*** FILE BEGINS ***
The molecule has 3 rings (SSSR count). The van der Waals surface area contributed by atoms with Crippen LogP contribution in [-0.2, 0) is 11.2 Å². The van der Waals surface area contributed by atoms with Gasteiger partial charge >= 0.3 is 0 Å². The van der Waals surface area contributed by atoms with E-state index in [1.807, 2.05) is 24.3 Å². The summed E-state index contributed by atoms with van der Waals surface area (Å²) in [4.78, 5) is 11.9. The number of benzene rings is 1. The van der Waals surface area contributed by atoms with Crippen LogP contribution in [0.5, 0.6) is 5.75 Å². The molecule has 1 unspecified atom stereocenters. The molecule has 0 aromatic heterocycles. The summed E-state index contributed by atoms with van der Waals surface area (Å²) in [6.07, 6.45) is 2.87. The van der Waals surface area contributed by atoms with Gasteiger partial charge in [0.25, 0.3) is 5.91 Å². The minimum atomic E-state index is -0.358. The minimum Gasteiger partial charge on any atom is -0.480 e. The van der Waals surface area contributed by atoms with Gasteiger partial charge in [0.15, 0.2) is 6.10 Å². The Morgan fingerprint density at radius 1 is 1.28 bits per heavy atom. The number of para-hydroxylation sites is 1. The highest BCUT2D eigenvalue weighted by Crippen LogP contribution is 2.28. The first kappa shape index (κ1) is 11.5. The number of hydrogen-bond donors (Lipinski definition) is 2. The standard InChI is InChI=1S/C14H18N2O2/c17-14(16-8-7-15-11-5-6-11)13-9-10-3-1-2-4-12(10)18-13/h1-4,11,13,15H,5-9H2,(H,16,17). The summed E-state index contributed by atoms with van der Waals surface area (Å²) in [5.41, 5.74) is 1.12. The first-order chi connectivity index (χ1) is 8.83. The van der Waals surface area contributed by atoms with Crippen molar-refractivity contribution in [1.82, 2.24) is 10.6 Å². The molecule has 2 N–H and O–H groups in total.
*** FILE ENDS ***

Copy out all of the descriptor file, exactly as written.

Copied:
The molecule has 3 rings (SSSR count). The van der Waals surface area contributed by atoms with Crippen LogP contribution in [-0.2, 0) is 11.2 Å². The van der Waals surface area contributed by atoms with Gasteiger partial charge >= 0.3 is 0 Å². The van der Waals surface area contributed by atoms with E-state index in [1.807, 2.05) is 24.3 Å². The summed E-state index contributed by atoms with van der Waals surface area (Å²) in [4.78, 5) is 11.9. The number of benzene rings is 1. The van der Waals surface area contributed by atoms with Crippen LogP contribution in [0.5, 0.6) is 5.75 Å². The molecule has 1 unspecified atom stereocenters. The molecule has 0 aromatic heterocycles. The summed E-state index contributed by atoms with van der Waals surface area (Å²) in [6.07, 6.45) is 2.87. The van der Waals surface area contributed by atoms with Gasteiger partial charge in [0.25, 0.3) is 5.91 Å². The minimum atomic E-state index is -0.358. The minimum Gasteiger partial charge on any atom is -0.480 e. The van der Waals surface area contributed by atoms with Gasteiger partial charge in [0.15, 0.2) is 6.10 Å². The Morgan fingerprint density at radius 1 is 1.28 bits per heavy atom. The number of para-hydroxylation sites is 1. The highest BCUT2D eigenvalue weighted by Crippen LogP contribution is 2.28. The first kappa shape index (κ1) is 11.5. The number of hydrogen-bond donors (Lipinski definition) is 2. The standard InChI is InChI=1S/C14H18N2O2/c17-14(16-8-7-15-11-5-6-11)13-9-10-3-1-2-4-12(10)18-13/h1-4,11,13,15H,5-9H2,(H,16,17). The summed E-state index contributed by atoms with van der Waals surface area (Å²) in [5.41, 5.74) is 1.12. The first-order chi connectivity index (χ1) is 8.83. The van der Waals surface area contributed by atoms with Crippen molar-refractivity contribution in [1.82, 2.24) is 10.6 Å². The molecule has 2 N–H and O–H groups in total.